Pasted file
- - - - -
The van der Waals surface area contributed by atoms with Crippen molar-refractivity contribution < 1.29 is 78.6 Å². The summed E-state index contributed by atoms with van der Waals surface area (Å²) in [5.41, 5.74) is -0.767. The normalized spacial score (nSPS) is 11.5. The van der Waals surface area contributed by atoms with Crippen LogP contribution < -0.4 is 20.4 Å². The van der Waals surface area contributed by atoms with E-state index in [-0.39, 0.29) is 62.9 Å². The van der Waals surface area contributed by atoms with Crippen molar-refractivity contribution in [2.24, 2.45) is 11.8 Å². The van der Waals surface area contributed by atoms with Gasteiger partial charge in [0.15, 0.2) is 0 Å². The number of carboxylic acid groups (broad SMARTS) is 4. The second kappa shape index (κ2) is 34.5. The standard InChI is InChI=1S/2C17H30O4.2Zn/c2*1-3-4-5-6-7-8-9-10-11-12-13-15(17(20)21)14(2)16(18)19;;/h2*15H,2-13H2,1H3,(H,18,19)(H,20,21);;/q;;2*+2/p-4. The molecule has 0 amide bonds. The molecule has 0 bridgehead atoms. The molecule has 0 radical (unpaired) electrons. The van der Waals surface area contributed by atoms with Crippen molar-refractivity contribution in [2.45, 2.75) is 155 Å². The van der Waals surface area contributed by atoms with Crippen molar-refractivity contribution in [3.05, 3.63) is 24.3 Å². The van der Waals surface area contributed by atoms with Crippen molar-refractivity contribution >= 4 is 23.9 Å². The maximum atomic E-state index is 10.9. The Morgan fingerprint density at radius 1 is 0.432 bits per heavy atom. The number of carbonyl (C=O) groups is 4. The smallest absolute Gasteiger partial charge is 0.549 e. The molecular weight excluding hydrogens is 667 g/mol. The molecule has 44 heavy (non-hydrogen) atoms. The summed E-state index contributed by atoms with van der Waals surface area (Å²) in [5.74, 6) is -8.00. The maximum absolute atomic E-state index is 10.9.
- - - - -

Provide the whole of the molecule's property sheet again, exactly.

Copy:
The van der Waals surface area contributed by atoms with Crippen molar-refractivity contribution < 1.29 is 78.6 Å². The summed E-state index contributed by atoms with van der Waals surface area (Å²) in [5.41, 5.74) is -0.767. The normalized spacial score (nSPS) is 11.5. The van der Waals surface area contributed by atoms with Crippen LogP contribution < -0.4 is 20.4 Å². The van der Waals surface area contributed by atoms with E-state index in [-0.39, 0.29) is 62.9 Å². The van der Waals surface area contributed by atoms with Crippen molar-refractivity contribution in [2.24, 2.45) is 11.8 Å². The van der Waals surface area contributed by atoms with Gasteiger partial charge in [0.15, 0.2) is 0 Å². The number of carboxylic acid groups (broad SMARTS) is 4. The second kappa shape index (κ2) is 34.5. The standard InChI is InChI=1S/2C17H30O4.2Zn/c2*1-3-4-5-6-7-8-9-10-11-12-13-15(17(20)21)14(2)16(18)19;;/h2*15H,2-13H2,1H3,(H,18,19)(H,20,21);;/q;;2*+2/p-4. The molecule has 0 amide bonds. The molecule has 0 bridgehead atoms. The molecule has 0 radical (unpaired) electrons. The van der Waals surface area contributed by atoms with Crippen molar-refractivity contribution in [2.45, 2.75) is 155 Å². The van der Waals surface area contributed by atoms with Crippen molar-refractivity contribution in [3.05, 3.63) is 24.3 Å². The van der Waals surface area contributed by atoms with Crippen molar-refractivity contribution >= 4 is 23.9 Å². The maximum atomic E-state index is 10.9. The Morgan fingerprint density at radius 1 is 0.432 bits per heavy atom. The number of carbonyl (C=O) groups is 4. The smallest absolute Gasteiger partial charge is 0.549 e. The molecular weight excluding hydrogens is 667 g/mol. The molecule has 44 heavy (non-hydrogen) atoms. The summed E-state index contributed by atoms with van der Waals surface area (Å²) in [5.74, 6) is -8.00. The maximum absolute atomic E-state index is 10.9.